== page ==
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Slovenia wants Italy to return old artworks

September 23, 2005

LJUBLJANA (Reuters) – Slovenia said on Friday it would
formally ask Italy to return 94 artworks seized before World
War II from churches, monasteries and museums in a Slovenian
region then ruled by Italy.

“The Slovenian government has decided that it will send to
the Italian side a request for the return of all artworks that
were taken from the (Slovenian part of) Istria,” the Ministry
of Foreign Affairs said in a statement.

Istria is a triangle-shaped peninsula in the northern
Adriatic, shared by Slovenia and Croatia. It was ruled by the
Italians until the end of World War II. The statement did not
say when the request would be filed.

“The artworks taken from Istria are very valuable as they
include some top pieces by masters like Vittore Carpaccio,” art
historian Salvator Zitko, who is in charge of restitution of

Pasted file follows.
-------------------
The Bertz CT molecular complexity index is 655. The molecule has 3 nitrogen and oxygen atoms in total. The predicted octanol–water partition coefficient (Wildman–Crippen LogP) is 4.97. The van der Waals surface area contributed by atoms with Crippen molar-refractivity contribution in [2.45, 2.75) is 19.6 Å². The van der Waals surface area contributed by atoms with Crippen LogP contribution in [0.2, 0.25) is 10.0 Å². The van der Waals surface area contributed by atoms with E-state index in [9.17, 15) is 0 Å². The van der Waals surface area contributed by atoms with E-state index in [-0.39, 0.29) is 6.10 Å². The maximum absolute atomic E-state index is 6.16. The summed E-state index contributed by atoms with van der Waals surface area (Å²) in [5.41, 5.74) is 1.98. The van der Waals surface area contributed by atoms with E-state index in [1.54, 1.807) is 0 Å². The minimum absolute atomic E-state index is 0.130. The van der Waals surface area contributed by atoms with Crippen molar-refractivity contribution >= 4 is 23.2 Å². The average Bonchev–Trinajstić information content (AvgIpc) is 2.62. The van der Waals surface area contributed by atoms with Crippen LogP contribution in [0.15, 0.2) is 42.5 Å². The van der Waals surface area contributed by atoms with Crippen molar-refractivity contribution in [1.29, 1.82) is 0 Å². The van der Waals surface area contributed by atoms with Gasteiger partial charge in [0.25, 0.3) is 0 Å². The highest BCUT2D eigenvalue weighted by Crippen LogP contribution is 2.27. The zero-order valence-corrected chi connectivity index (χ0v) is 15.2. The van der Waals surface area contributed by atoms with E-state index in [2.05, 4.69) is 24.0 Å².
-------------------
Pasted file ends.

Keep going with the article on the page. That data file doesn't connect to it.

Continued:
the artworks at a regional museum in Istria, told Reuters.

The artworks, mostly paintings, were made between the 14th
and 18th century.

They were taken from the Istrian cities of Koper, Piran and
Izola, most of them in 1940. The Italian authorities said they
wanted to protect them from the war.

After the war, the region became a part of Yugoslavia,
which tried for decades to negotiate with Italy the artworks’
return. Slovenia declared independence from Yugoslavia in 1991
and joined the European Union in 2004.




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